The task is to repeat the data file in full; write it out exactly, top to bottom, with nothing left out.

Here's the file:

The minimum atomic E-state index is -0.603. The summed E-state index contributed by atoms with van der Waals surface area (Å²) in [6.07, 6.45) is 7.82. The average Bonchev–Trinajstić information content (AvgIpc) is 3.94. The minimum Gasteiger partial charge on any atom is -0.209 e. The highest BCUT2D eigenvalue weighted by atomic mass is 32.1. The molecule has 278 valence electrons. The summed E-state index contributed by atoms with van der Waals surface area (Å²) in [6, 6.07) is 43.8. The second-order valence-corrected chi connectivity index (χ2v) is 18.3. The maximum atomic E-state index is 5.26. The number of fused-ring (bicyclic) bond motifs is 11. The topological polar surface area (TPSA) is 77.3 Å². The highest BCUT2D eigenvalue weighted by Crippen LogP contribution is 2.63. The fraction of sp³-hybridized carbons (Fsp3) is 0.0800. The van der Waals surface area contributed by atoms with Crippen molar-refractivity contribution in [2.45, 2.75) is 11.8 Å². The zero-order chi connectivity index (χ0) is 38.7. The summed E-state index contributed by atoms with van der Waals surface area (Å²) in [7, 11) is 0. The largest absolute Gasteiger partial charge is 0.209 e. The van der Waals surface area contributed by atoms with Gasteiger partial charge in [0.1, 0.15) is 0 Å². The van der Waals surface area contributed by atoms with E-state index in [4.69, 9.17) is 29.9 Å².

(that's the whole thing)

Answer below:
The minimum atomic E-state index is -0.603. The summed E-state index contributed by atoms with van der Waals surface area (Å²) in [6.07, 6.45) is 7.82. The average Bonchev–Trinajstić information content (AvgIpc) is 3.94. The minimum Gasteiger partial charge on any atom is -0.209 e. The highest BCUT2D eigenvalue weighted by atomic mass is 32.1. The molecule has 278 valence electrons. The summed E-state index contributed by atoms with van der Waals surface area (Å²) in [6, 6.07) is 43.8. The second-order valence-corrected chi connectivity index (χ2v) is 18.3. The maximum atomic E-state index is 5.26. The number of fused-ring (bicyclic) bond motifs is 11. The topological polar surface area (TPSA) is 77.3 Å². The highest BCUT2D eigenvalue weighted by Crippen LogP contribution is 2.63. The fraction of sp³-hybridized carbons (Fsp3) is 0.0800. The van der Waals surface area contributed by atoms with Crippen molar-refractivity contribution in [2.45, 2.75) is 11.8 Å². The zero-order chi connectivity index (χ0) is 38.7. The summed E-state index contributed by atoms with van der Waals surface area (Å²) in [7, 11) is 0. The largest absolute Gasteiger partial charge is 0.209 e. The van der Waals surface area contributed by atoms with Gasteiger partial charge in [0.1, 0.15) is 0 Å². The van der Waals surface area contributed by atoms with E-state index in [4.69, 9.17) is 29.9 Å².